By HCR Staff | Sept. 6, 2018
We introduced the HCR concept last year — it’s essentially analogous to a Passer Rating for head coaches. Our theory is this: Like quarterbacks, head coaches can be graded game-to-game on the strategic soundness of their in-game decision-making.
After all, football is the most highly orchestrated team sport. If the head coach is making poor decisions, even a collection of the best players can underperform (e.g., Philadelphia Eagles circa 2011). Or, to torture another metaphor, the best musicians can sound awful if they have a poor conductor.
Ok, we’re finished with the metaphors. Promise.
As we were saying, we graded every coach in every game according to an algorithm — which has quantitative and qualitative elements — and each week every head coach was given an HCR score. And then we ranked all the head coaches 1-32 each week based on their cumulative score up to that point in the season; again, just like Passer Rating for QBs.
Then we became curious: Could we use our HCR data to making recommendations on Moneyline and Pointspread bets? And not use any other data whatsoever — no analysis of players, injury reports, home and away data, etc. Instead, this would rely solely on our grading data of each head coach’s in-game decision-making.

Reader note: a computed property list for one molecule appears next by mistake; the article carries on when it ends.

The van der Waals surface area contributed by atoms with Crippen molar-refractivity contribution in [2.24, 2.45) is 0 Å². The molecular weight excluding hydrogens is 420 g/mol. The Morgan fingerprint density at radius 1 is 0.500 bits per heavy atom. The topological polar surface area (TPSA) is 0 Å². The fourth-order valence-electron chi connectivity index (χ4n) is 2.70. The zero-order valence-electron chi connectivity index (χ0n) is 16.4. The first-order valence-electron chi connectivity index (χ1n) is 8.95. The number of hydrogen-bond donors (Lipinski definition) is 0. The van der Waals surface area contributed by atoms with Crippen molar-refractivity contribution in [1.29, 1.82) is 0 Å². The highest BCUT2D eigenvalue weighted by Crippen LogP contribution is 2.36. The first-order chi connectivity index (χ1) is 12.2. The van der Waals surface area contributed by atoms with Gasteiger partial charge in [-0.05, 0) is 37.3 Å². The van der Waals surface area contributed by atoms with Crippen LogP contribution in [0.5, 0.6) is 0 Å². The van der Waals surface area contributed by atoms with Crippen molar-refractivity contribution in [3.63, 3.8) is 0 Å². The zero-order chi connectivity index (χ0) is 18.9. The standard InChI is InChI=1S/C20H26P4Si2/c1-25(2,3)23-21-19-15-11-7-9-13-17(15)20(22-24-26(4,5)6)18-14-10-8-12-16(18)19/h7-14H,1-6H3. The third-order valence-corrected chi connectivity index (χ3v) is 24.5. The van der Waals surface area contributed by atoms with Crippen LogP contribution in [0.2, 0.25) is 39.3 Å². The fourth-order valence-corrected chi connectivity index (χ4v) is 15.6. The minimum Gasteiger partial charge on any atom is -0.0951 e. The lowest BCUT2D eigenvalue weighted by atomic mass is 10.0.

So we created a (proprietary) methodology and then utilized this methodology in an internal study.
We first collected HCR data for Weeks 1-8 of the 2017 regular season. Why? Because HCR was a brand new concept; we needed what we felt was a reasonably solid baseline set of data.
After we collected eight weeks of data, we then had the data recommend Moneyline and ATS bets for the final weeks of the regular season.
The results were quite astonishing for Weeks 9-17:
• Moneyline: 68 percent winners
• ATS: 66 percent winners
Up to Week 15, the results were more surprising, and very predictive. The results for Weeks 9-15 were:
• Moneyline: 69 percent winners
• ATS: 71 percent winners
Only in Week 17 did our methodology dip below a 50-percent win percentage. We suspect that our win percentage dipped that week because many teams have either clinched playoff spots (and perhaps didn’t play starters in final game) or teams were out of playoff contention (and perhaps coaches who knew they may be terminated had less success regulating player effort).
This was an interesting and fun exercise. Again, we did nothing other than use HCR data to recommend the play to us — we did not inject any opinion into the equation whatsoever.
As we start the 2018 season, we will continue this exercise, and — beginning with Week 3 — we will actually begin making our recommendations here on the site. We’ll indicate the recommendations from strongest to weakest, and let the data — not human opinion — guide us. Keep in mind, however, we’ll be starting this exercise with only two weeks of baseline data for the 2018 season; last year, we had eight weeks of baseline data.
Either way, we hope you’ll enjoy the content and we are curious to see if our methodology holds up similar to 2017.